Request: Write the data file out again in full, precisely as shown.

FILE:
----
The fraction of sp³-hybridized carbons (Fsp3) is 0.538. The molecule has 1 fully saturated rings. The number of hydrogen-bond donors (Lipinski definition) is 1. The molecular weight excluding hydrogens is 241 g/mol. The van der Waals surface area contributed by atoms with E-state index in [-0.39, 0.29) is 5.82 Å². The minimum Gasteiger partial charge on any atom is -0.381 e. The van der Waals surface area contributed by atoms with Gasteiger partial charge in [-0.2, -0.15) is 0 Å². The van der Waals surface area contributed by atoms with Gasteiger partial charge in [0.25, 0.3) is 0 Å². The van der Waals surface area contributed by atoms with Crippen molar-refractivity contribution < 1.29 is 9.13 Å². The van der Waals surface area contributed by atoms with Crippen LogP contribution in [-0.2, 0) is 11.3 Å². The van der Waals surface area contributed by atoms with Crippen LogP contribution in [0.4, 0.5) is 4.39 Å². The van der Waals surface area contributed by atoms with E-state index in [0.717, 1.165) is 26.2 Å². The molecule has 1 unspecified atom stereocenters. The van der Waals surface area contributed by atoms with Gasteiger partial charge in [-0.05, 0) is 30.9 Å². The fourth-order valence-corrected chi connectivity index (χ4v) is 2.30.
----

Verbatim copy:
The fraction of sp³-hybridized carbons (Fsp3) is 0.538. The molecule has 1 fully saturated rings. The number of hydrogen-bond donors (Lipinski definition) is 1. The molecular weight excluding hydrogens is 241 g/mol. The van der Waals surface area contributed by atoms with E-state index in [-0.39, 0.29) is 5.82 Å². The minimum Gasteiger partial charge on any atom is -0.381 e. The van der Waals surface area contributed by atoms with Gasteiger partial charge in [-0.2, -0.15) is 0 Å². The van der Waals surface area contributed by atoms with Gasteiger partial charge in [0.25, 0.3) is 0 Å². The van der Waals surface area contributed by atoms with Crippen molar-refractivity contribution < 1.29 is 9.13 Å². The van der Waals surface area contributed by atoms with Crippen LogP contribution in [-0.2, 0) is 11.3 Å². The van der Waals surface area contributed by atoms with Crippen LogP contribution in [0.4, 0.5) is 4.39 Å². The van der Waals surface area contributed by atoms with E-state index in [0.717, 1.165) is 26.2 Å². The molecule has 1 unspecified atom stereocenters. The van der Waals surface area contributed by atoms with Gasteiger partial charge in [-0.05, 0) is 30.9 Å². The fourth-order valence-corrected chi connectivity index (χ4v) is 2.30.